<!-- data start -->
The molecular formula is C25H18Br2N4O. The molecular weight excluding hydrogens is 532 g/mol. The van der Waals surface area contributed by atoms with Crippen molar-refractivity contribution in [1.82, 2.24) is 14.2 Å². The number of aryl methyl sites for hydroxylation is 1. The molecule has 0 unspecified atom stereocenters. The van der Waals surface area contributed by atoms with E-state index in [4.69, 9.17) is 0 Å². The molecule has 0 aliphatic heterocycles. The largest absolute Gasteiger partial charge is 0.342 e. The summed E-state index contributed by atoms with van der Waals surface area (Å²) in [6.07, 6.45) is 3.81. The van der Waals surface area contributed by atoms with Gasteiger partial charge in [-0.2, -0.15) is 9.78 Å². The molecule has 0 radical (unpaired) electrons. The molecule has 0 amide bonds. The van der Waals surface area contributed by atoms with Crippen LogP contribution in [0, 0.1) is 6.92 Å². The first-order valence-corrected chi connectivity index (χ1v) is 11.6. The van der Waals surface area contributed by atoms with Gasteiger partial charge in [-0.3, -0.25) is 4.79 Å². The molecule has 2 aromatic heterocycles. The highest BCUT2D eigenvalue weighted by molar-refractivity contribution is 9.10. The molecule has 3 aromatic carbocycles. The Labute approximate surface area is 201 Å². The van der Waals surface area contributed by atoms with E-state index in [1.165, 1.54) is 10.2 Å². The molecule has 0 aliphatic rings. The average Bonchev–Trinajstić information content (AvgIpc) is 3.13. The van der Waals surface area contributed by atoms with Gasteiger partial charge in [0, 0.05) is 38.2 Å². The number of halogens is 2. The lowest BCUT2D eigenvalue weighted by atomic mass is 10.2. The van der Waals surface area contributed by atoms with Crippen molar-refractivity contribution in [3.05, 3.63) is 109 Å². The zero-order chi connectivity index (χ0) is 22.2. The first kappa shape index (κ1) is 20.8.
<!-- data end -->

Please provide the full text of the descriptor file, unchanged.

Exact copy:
The molecular formula is C25H18Br2N4O. The molecular weight excluding hydrogens is 532 g/mol. The van der Waals surface area contributed by atoms with Crippen molar-refractivity contribution in [1.82, 2.24) is 14.2 Å². The number of aryl methyl sites for hydroxylation is 1. The molecule has 0 unspecified atom stereocenters. The van der Waals surface area contributed by atoms with E-state index in [4.69, 9.17) is 0 Å². The molecule has 0 aliphatic heterocycles. The largest absolute Gasteiger partial charge is 0.342 e. The summed E-state index contributed by atoms with van der Waals surface area (Å²) in [6.07, 6.45) is 3.81. The van der Waals surface area contributed by atoms with Gasteiger partial charge in [-0.2, -0.15) is 9.78 Å². The molecule has 0 radical (unpaired) electrons. The molecule has 0 amide bonds. The van der Waals surface area contributed by atoms with Crippen LogP contribution in [0, 0.1) is 6.92 Å². The first-order valence-corrected chi connectivity index (χ1v) is 11.6. The van der Waals surface area contributed by atoms with Gasteiger partial charge in [-0.3, -0.25) is 4.79 Å². The molecule has 2 aromatic heterocycles. The highest BCUT2D eigenvalue weighted by molar-refractivity contribution is 9.10. The molecule has 3 aromatic carbocycles. The Labute approximate surface area is 201 Å². The van der Waals surface area contributed by atoms with E-state index in [1.165, 1.54) is 10.2 Å². The molecule has 0 aliphatic rings. The average Bonchev–Trinajstić information content (AvgIpc) is 3.13. The van der Waals surface area contributed by atoms with Gasteiger partial charge in [0, 0.05) is 38.2 Å². The number of halogens is 2. The lowest BCUT2D eigenvalue weighted by atomic mass is 10.2. The van der Waals surface area contributed by atoms with Crippen molar-refractivity contribution in [3.05, 3.63) is 109 Å². The zero-order chi connectivity index (χ0) is 22.2. The first kappa shape index (κ1) is 20.8.